Higher level spells are certainly problematic a lot of times. It’s not so much that each spell taken for itself is a major dealbreaker (though there are a few contestants for that position) but that the wizard class in particular and the cleric class to a lesser extend, are too broad in what kind of things their magic can do. D&D magic is not good at one thing. It’s good at all things. A wizard class that would be really strong in one situation would not be too disruptive to the game. But D&D always aimed to be somewhat generic and so any kind of magic effect you could think of is available to wizards and clerics. Simply so that you can make the kind of spellcaster that you want to make, regardless of what work of fiction inspired you. Later 3rd edition classes that have a much more tighter focus on specific fields of magic are widely regarded as much better classes when it comes to being a team player. Magic being too broad is certainly a contributing factor, but I believe that’s still not actually the main reason for the wonkeyness of high level D&D.

I believe the real reason for the issue lies in the most basic action resolution shared by all editions of D&D since day one: The 1d20+modifiers roll.

As characters advance in levels, different classes advance different stats at different rates. In 3rd edition the bonus to attack for a fighter is double the bonus for a wizard of the same level. At low levels this is a small difference. +2 against +1. But as you go to higher levels and get a lot of additional modifiers from other sources, you can end up with +40 against +15. Even though it seems like the modifiers have scaled roughly evenly, the 1d20 roll to which they are added does not. The d20 never scales up. What you get eventually is situations where one character couldn’t even fail with the roll of a 1 and a different character couldn’t succeed with a roll of a 20. As modifiers increase and dice stay the same, uncertainty decreases and there is less and less “chance” to anything. It develops more and more into a simple yes/no.

You also have to consider that while you can increase the power of enemies, a lot of obstacles in the game remain static or have a maximum difficulty. At some point, and often pretty early on, you can’t make a wall more steep or a storm more deadly. Eventually you reach the point where all noncombat obstacles become trivial. This point might actually come much later, but it seems that regardless of edition the effect already becomes noticable and makes the game less satisfying around 10th level.

This problem is an intrinsic one of the basic 1d20 action resolution. No matter how much you tweak classes, monsters, and spells, this is something that can not be easily fixed without a complete replacement of the whole system. This is why high level D&D always has been wonkey and always will be wonkey. The most practical solution to that which I see is the one people have been using all the time: Stop continue playing with characters that have reached high level. Instead I propose to treat the game, regardless of edition you use (though 4th and 5th might be an exception here) as only covering the level range of 1-10. After that, you have reached maximum level.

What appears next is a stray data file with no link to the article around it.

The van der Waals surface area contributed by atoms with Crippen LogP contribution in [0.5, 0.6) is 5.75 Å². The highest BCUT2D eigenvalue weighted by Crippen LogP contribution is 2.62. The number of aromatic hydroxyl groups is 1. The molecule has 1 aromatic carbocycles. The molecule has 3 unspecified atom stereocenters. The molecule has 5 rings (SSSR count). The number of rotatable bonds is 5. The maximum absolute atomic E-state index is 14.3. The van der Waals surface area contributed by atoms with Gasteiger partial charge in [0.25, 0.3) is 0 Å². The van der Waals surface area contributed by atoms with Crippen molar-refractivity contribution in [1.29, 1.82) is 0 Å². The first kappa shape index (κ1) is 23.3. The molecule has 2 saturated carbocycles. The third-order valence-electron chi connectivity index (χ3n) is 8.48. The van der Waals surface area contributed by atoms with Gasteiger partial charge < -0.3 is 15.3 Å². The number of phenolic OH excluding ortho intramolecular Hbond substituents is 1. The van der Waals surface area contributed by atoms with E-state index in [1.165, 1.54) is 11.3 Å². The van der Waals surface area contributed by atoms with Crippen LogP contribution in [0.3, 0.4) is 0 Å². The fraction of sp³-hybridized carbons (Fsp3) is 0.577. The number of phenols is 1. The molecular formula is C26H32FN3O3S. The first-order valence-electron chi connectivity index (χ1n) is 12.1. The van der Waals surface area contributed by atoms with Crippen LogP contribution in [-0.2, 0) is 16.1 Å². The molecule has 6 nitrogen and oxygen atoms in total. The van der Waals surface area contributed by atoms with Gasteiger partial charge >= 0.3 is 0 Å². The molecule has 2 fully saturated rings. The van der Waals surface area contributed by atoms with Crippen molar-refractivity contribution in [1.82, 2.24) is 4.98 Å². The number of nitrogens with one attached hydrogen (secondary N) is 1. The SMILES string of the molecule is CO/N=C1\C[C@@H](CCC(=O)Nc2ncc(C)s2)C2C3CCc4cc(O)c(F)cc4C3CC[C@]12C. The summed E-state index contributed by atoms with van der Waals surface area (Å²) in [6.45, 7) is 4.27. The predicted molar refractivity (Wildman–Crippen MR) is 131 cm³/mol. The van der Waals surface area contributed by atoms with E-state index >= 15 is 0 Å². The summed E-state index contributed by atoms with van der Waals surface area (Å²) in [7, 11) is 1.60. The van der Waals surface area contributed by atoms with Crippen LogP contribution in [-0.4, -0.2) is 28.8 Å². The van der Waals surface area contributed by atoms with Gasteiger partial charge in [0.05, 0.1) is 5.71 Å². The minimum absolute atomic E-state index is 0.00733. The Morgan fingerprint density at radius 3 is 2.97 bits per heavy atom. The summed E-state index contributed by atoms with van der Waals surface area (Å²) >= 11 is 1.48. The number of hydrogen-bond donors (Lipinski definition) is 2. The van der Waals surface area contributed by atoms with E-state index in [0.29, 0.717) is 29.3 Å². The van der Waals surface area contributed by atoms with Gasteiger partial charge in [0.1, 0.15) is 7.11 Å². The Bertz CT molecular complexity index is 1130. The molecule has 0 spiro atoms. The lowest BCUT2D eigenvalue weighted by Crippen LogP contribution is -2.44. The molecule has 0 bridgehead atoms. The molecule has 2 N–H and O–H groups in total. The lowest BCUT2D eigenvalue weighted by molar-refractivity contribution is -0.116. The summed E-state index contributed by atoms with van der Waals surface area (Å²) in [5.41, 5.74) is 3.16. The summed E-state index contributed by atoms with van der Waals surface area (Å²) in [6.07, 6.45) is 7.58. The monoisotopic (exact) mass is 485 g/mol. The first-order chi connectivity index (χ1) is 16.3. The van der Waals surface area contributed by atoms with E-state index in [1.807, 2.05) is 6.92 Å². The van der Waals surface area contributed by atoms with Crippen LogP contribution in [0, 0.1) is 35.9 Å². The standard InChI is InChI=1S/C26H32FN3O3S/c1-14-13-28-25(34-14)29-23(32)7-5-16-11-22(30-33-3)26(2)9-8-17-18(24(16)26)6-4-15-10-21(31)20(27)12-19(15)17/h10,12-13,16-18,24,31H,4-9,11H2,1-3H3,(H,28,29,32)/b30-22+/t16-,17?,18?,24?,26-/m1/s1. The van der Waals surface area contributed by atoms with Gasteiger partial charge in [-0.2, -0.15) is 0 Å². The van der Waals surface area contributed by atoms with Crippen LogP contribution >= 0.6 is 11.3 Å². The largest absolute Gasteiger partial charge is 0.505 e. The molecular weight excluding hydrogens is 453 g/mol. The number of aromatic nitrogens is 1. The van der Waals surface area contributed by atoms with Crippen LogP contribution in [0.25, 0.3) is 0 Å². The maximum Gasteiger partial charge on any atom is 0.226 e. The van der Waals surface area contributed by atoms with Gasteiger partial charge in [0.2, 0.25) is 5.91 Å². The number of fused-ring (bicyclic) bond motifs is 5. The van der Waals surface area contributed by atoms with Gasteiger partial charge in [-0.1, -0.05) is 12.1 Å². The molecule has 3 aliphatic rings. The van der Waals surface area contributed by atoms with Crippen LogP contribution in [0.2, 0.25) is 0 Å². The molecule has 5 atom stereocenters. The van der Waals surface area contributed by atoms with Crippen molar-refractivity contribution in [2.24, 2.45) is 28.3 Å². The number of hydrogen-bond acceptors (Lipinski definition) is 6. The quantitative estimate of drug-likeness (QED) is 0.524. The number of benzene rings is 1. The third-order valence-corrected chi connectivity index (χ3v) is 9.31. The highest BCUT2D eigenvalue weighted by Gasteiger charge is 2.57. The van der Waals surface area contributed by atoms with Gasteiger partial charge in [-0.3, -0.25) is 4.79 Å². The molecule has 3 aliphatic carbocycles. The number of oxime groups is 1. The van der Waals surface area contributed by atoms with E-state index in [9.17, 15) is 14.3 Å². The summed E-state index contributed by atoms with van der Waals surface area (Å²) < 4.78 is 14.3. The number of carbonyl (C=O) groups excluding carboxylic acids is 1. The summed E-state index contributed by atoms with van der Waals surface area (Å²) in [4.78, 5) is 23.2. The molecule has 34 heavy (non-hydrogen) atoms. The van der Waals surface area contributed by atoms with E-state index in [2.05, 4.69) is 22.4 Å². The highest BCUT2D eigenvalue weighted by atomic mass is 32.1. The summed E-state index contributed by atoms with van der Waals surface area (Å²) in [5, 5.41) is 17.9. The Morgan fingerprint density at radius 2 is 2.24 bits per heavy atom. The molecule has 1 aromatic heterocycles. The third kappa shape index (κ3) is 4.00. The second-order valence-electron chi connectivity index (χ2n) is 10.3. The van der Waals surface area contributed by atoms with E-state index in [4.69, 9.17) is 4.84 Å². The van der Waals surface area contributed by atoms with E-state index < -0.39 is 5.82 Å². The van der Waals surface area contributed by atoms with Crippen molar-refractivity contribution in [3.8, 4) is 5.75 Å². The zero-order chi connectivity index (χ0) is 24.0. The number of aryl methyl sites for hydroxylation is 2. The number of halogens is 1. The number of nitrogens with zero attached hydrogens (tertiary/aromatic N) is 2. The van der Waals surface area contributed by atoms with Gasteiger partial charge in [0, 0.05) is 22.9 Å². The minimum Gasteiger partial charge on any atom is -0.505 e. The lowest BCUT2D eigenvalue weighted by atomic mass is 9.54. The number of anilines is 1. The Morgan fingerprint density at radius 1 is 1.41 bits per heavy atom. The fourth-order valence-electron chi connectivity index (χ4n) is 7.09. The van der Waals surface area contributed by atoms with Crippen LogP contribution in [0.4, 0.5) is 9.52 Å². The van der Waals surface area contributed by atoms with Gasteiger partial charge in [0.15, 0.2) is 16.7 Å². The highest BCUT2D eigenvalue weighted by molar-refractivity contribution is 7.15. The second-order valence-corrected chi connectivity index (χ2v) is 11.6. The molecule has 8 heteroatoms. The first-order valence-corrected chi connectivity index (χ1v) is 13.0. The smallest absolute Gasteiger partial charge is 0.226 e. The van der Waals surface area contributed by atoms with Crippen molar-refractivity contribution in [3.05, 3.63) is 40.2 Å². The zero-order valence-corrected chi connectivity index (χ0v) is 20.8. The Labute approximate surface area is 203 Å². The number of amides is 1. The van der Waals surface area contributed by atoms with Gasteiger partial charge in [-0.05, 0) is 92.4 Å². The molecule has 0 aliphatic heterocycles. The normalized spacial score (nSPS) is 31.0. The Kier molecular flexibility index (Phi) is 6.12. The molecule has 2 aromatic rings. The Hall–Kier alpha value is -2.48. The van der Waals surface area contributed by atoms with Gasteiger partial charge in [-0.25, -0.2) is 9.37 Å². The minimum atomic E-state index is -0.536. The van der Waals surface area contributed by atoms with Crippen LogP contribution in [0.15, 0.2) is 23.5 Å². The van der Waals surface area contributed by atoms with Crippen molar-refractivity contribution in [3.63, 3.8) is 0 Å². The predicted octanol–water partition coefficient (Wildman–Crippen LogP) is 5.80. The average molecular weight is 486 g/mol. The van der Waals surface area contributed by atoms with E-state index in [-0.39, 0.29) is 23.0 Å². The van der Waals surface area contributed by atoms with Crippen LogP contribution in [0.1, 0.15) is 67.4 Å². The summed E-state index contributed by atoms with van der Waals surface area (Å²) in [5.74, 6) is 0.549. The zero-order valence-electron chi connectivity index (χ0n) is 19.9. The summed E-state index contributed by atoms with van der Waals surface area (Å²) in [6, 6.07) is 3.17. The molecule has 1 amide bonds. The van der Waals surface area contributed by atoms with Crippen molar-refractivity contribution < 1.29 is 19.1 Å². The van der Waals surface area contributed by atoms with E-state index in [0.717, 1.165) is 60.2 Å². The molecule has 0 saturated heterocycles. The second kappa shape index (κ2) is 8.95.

An interesting option for OD&D, AD&D, and B/X would be to basically run it as “Epic 9”. In the 3rd edition variant “Epic 6”, characters only advance to 6th level and after that get one more feat for every additional 5,000 XP. Since characters in older editions already stop getting more Hit Dice and rolling hit points after 9th level, E9 seems to be a good cutoff point. The game does not have to stop there. You can still get the fixed increases of hit points from leveling up (though not chance to hit or saving throws) and find new magic items and discover new spells (of 1st to 5th level only).

Welcome to Chemnitz

After many years (is it six already?) work on my Bronze Age fantasy setting feels like having left the conceptual phase and it’s now seriously starting to take shape as an actual manuscript that people other than me could read and actually make sense of. Unfortunately, this means I have to tackle one of the most unpleasant and dreaded parts of worldbuilding: Locking in the names for things.

When I went ahead and did a serious cleanup of the messy heap of collected ideas that was the Ancient Lands a few months back, I renamed the new iteration on a completely redrawn map the Old World. But that name was always meant as just a temporary project title that would eventually be changed to a real name for the setting. Something snappy sounding that also communicates the content and catches the eye of people who might be into this stuff. Golarion or Grayhawk don’t really do that.

But coming up with names is hard. So I turned to a lesson from history. Back in 1990 the city Karl-Marx-Stadt was looking for a new name because of some political fad of that day, and in the end they just went with the simple route and named it back into Chemnitz.